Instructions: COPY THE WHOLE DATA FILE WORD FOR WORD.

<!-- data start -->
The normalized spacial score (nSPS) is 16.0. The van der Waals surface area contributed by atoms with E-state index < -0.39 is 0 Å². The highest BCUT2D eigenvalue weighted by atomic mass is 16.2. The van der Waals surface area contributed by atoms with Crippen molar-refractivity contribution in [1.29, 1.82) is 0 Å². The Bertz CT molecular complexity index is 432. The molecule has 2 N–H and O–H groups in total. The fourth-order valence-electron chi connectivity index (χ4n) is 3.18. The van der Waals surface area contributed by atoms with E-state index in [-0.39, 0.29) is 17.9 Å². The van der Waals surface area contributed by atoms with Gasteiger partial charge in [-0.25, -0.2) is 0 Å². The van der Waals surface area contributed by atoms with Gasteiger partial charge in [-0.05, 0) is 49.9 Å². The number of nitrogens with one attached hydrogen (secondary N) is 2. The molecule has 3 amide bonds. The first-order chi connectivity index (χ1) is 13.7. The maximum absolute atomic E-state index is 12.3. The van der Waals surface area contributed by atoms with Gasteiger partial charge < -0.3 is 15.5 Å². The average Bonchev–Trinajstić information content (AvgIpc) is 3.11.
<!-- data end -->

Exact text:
The normalized spacial score (nSPS) is 16.0. The van der Waals surface area contributed by atoms with E-state index < -0.39 is 0 Å². The highest BCUT2D eigenvalue weighted by atomic mass is 16.2. The van der Waals surface area contributed by atoms with Crippen molar-refractivity contribution in [1.29, 1.82) is 0 Å². The Bertz CT molecular complexity index is 432. The molecule has 2 N–H and O–H groups in total. The fourth-order valence-electron chi connectivity index (χ4n) is 3.18. The van der Waals surface area contributed by atoms with E-state index in [-0.39, 0.29) is 17.9 Å². The van der Waals surface area contributed by atoms with Gasteiger partial charge in [-0.25, -0.2) is 0 Å². The van der Waals surface area contributed by atoms with Gasteiger partial charge in [-0.05, 0) is 49.9 Å². The number of nitrogens with one attached hydrogen (secondary N) is 2. The molecule has 3 amide bonds. The first-order chi connectivity index (χ1) is 13.7. The maximum absolute atomic E-state index is 12.3. The van der Waals surface area contributed by atoms with Gasteiger partial charge < -0.3 is 15.5 Å². The average Bonchev–Trinajstić information content (AvgIpc) is 3.11.